Registry field op Chris Copeland arrives in Hungary on a routine mission: find a sacred spot, lay down a wire grid, and capture a full flask of a god’s energy. But when his arrogant new partner, Shailer, sabotages the wires, things go very, very wrong: the god manifests as a mirror image of Chris himself. Chris quickly destroys the god, and, for the good of the company and his own career, buries the evidence.
Six years later, Shailer is a rising star among the energy industry’s corporate elite, while Chris has taken a break from operations. But when a mysterious serial killer begins stalking Budapest-a psychopath who bears an eerie resemblance to Chris-the operative is forced back into the field.
With the help of Anna Ganz, a brusque, chain-smoking Hungarian detective, Chris tracks the monster across the globe. Only the real danger isn’t a killer on the outside . . . it’s Chris’s treacherous colleagues at the Registry who refuse to acknowledge the terrifying forces they’ve unleashed in the name of profit-forces whose origins lead back to the dawn of man . . . and beyond.
Hey gents! If you remember my last post, I said I’d get this to you Monday, and so here we are! If you missed that last post, scroll down and check out an excerpt. But for now, let’s talk about the book.
Well, the premise – that humans can collect energy from sacred spots and turn it into electricity- is pretty awesome. As humans, we talk of places feeling alive and having an energy of their own. For example, three years ago I visited the Chartres Cathedral in France. It’s notable for being both the place where the first King of France was crowned, and for being a site of pilgrimage within the Catholic Church. Now I’m agnostic, and I wasn’t traveling with any particularly religious people, but those of us who opened ourselves up to the location, those of us who took in the history and studied the statues and the stained glass, we all left feeling electrified. We were energized. There was something intangible in the air. You couldn’t describe it, but you could feel it. And that’s what I imagine our protagonist Chris was capturing in his flask jars.
Now one of the issues you can have with stories like these is that sense of [something scientific] not working that way and just pulling you out of a book because you’re too busy shaking your head. I think Lees did a good job here. There’s a nice balance between telling us enough, so that it feels like he put some thought into all of this, and not saying so much as to ruin it all. It’s dolled out slowly, but it works.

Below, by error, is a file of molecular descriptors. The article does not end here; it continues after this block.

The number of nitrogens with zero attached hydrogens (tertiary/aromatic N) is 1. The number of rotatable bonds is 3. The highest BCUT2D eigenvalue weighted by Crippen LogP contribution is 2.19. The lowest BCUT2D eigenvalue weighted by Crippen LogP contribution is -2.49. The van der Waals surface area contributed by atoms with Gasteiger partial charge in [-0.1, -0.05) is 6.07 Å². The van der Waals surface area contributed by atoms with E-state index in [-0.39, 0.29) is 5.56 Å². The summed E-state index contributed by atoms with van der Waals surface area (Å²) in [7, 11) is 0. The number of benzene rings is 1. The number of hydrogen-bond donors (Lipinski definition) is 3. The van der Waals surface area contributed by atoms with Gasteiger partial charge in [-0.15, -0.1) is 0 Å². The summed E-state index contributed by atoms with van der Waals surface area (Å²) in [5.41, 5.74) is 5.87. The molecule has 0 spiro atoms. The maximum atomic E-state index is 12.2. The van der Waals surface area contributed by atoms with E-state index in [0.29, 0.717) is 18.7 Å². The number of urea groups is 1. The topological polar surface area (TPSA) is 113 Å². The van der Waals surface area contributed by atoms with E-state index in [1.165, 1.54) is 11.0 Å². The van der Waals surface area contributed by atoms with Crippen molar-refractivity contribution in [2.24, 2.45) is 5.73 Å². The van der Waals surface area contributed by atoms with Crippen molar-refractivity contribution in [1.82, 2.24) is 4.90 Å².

I start with this, because if you can’t buy into the premise you aren’t going to get very far into the book, because you aren’t going to get very far into the book: a god escapes, takes Chris’ face and starts killing things. From there, Chris is more or less blackmailed into trying to hunt it down no thanks to Shailer, the kind of egotistical jerk that normally stands for corporate types in the media. I do wish Lees had gone another route with this character, because I kind of feel like he’s the most “stock” thing here, but still. He serves his purpose well.
What makes this book worth the read, however, is the relationship between Chris and Anna. She’s a cop who get the murder case so it can kill her career when she can’t solve it, as opposed to a cop with friends in higher places. She’s blunt, she’s skeptical, she’s hard, but she’s still open to what Chris is saying, even as she doesn’t really believe until towards the end. She provides a calm and rational head to help aide Chris when he’s otherwise floundering blindly in the dark.
In the end, this book can be seen as a cautionary tale about our foray’s into “new” energy sources, like fraking. They promise cheap and abundant energy, but we’re going about and collecting it without knowing what the costs may be, and only too late do we learn that the costs are higher than we ever intended.
Verdict it: A very strong borrow it